quarterback last week that Commissioner Roger Goodell would announce his name first Thursday night. Right behind him was Baylor QB Robert Griffin III, the Heisman Trophy winner, who was taken second overall by the Washington Redskins. No Please see DRAFT | 9A

Softball/Volleyball Any youth interested in playing softball or volleyball can show up at Biggersville First Baptist Church and play starting May 7. Action will be every other Monday night at the church. For more info contact pastor Keith Fields at 662-287-7807.  

Softball Tournament The 18th Annual Coca-Cola Classic Women’s Tournament, an ASA sanctioned event, will be held Saturday, May 12 at Crossroads Regional Park. Entry fee is $150 and field is limited to 14 teams. One hour time limit and unlimited home runs. Deadline is May 7. For more info call Jerome West (423-2235) or J.C. Hill (293-0290).  

Basketball Camps

Bobcats poised to be worst NBA team ever BY STEVE REED Associated Press

CHARLOTTE, N.C. — Michael Jordan’s No. 23 has long been synonymous with greatness. By Thursday night that number could have a completely different meaning for him. His Charlotte Bobcats face their 23rd consecutive loss and would finish the season

includes six NBA championships and five league MVP awards would also include one very forgettable season for the record book. It’s been 39 years since an NBA team finished with a worse winning percentage than the Bobcats. In a full season, the 1972-73 Philadelphia 76ers finished 9-73 (.110) in a full regular season.

In this lockout-shortened regular season, the Bobcats are a woeful 7-58 — and they are every bit as bad as the numbers indicate. They’re last in league scoring and shooting percentage. They’ve lost 21 games by 20 points or more. It’s hard to decide what’s worse, their ofPlease see BOBCATS | 9A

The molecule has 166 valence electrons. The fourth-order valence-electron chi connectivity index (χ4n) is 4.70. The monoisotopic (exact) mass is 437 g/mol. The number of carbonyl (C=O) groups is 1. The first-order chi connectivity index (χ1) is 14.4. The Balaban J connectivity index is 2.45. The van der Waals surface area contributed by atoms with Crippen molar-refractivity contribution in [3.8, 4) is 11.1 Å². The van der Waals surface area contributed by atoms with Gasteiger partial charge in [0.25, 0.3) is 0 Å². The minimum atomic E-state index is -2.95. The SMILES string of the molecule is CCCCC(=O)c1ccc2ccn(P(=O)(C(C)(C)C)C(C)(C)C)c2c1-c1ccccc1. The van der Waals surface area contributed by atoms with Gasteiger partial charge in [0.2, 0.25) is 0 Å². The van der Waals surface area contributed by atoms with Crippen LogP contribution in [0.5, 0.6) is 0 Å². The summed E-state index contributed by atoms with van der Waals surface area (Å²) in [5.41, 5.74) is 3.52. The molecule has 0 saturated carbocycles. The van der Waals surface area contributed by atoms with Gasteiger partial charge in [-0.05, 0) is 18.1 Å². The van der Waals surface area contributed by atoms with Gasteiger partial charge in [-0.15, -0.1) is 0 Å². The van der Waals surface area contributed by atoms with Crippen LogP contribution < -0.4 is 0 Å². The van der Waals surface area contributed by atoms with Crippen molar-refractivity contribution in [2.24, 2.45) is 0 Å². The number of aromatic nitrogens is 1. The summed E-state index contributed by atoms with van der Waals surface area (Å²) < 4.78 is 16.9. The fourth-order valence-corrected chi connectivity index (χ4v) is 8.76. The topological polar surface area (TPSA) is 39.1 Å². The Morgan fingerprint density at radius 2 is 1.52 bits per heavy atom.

Gene Chizik: Auburn still 1 recruiting class away BY JOHN ZENOR

A junior high basketball team camp for boys and girls will be held May 29-June 1 at McNairy Central. Cost is $230 for eight games or $30 per game. A high school basketball team camp for boys and girls will be held May 29-31 at McNairy Central High. Cost is $40 per game. Call Jerry Lott 731-645-7673 or Steve Forsythe 731610-7974 for more information

with the worst winning percentage in NBA history (.106) if they don’t beat the New York Knicks on the final night of the shrunken season. And that would mean the man recognized globally as the greatest basketball player ever would be the not-so-proud owner of the worst NBA team ever. A spectacular resume that

Associated Press

AUBURN, Ala. — The steady drumbeat of construction equipment pounded through Gene Chizik’s office Thursday morning, a sign of the work in progress at Auburn. That national championship 15-plus months ago didn’t mean the Tigers had finished

the rebuilding job remarkably ahead of schedule. To Chizik, Auburn’s fourth-year coach, a positive sign his program is closing in on that completion came during the spring with all the competition for starting jobs on a team that has only a handful of vacancies. “If you look at our senior class this past year, it’s very